Just in case drivers didn't get the message the first time, law enforcement agencies throughout the Northern San Joaquin Valley are cracking down on distracted driving.
The concerted effort marks the second of three "high visibility enforcement periods" funded by a federal grant. The first took place late last year.
Police in Newman issued the following warning: "Talking, texting and any activity that resembles the previous will result in a citation. Sorry, no warnings from Distracted Driver enforcement officers."
In the original crackdown, which ran from Nov. 30 to Dec. 9, officers caught nearly 3,000 drivers breaking cell phone laws. Modesto police alone wrote 176 tickets: 132 for talking on a phone and 44 for texting.
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The current push started Monday and runs through March 10 and includes 37 police departments and the California Highway Patrol.
Police recommend drivers use a hands-free device or, preferably, wait until they get where they're going to make or take a call.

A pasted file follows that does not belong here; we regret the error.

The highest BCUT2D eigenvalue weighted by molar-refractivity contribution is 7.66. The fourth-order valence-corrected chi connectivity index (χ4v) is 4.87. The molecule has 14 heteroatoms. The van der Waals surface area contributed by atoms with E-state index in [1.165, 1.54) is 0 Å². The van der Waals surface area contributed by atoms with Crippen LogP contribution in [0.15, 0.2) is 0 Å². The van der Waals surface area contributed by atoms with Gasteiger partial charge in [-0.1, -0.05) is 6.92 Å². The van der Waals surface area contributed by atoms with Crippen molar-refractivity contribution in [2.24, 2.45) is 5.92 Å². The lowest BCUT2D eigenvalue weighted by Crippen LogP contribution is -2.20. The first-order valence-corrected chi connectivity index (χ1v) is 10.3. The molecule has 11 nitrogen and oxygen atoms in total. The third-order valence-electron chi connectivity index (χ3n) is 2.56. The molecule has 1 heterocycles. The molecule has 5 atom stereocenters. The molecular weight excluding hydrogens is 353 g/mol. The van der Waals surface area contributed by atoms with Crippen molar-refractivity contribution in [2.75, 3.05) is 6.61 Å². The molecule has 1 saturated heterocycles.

"Distracted driving is one of the most dangerous actions you can take on our roadways," state Office of Traffic Safety Director Christopher J. Murphy said in a news release. "Hand-held talking or texting on a cell phone while driving will no longer be tolerated."
First-time offenders will get a $150 ticket, with the cost rising to $279 for drivers caught a second time.
Officials said the crackdown is necessary because the number of distracted driving deaths nationally continues to increase: In 2011, 3,331 people died and 400,000 were injured. That same year, California recorded more than 475,000 convictions for hand-held cell phone usage and texting.
The Office of Traffic Safety offers drivers the following tips:
Turn off your phone and put it out of reach while driving.
Include in your outgoing message that you can't answer while you are driving.
Don't call or text anyone at a time when you think he or she may be driving.